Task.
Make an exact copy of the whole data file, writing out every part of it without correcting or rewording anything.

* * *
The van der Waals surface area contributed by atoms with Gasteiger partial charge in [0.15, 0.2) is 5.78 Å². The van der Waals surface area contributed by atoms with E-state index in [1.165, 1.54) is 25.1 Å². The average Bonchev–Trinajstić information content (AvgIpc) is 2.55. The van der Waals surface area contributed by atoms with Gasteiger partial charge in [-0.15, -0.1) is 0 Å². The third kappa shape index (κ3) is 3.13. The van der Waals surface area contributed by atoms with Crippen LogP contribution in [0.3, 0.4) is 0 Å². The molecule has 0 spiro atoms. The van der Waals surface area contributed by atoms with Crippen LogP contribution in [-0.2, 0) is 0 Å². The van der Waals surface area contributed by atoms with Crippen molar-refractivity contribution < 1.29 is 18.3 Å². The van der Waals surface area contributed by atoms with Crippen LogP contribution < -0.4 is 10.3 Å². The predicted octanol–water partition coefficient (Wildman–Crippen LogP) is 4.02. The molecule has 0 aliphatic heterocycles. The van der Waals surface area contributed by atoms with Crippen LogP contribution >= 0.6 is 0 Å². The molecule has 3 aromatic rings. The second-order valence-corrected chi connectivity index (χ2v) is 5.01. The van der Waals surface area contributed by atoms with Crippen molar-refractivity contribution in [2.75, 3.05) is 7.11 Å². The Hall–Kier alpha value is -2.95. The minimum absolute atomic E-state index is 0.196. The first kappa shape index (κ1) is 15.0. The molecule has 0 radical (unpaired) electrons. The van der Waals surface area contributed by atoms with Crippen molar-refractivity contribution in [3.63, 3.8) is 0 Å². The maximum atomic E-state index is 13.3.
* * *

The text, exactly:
The van der Waals surface area contributed by atoms with Gasteiger partial charge in [0.15, 0.2) is 5.78 Å². The van der Waals surface area contributed by atoms with E-state index in [1.165, 1.54) is 25.1 Å². The average Bonchev–Trinajstić information content (AvgIpc) is 2.55. The van der Waals surface area contributed by atoms with Gasteiger partial charge in [-0.15, -0.1) is 0 Å². The third kappa shape index (κ3) is 3.13. The van der Waals surface area contributed by atoms with Crippen LogP contribution in [0.3, 0.4) is 0 Å². The molecule has 0 spiro atoms. The van der Waals surface area contributed by atoms with Crippen LogP contribution in [-0.2, 0) is 0 Å². The van der Waals surface area contributed by atoms with Crippen molar-refractivity contribution < 1.29 is 18.3 Å². The van der Waals surface area contributed by atoms with Crippen LogP contribution < -0.4 is 10.3 Å². The predicted octanol–water partition coefficient (Wildman–Crippen LogP) is 4.02. The molecule has 0 aliphatic heterocycles. The van der Waals surface area contributed by atoms with Crippen LogP contribution >= 0.6 is 0 Å². The molecule has 3 aromatic rings. The second-order valence-corrected chi connectivity index (χ2v) is 5.01. The van der Waals surface area contributed by atoms with Crippen molar-refractivity contribution in [2.75, 3.05) is 7.11 Å². The Hall–Kier alpha value is -2.95. The minimum absolute atomic E-state index is 0.196. The first kappa shape index (κ1) is 15.0. The molecule has 0 radical (unpaired) electrons. The van der Waals surface area contributed by atoms with Crippen molar-refractivity contribution in [3.63, 3.8) is 0 Å². The maximum atomic E-state index is 13.3.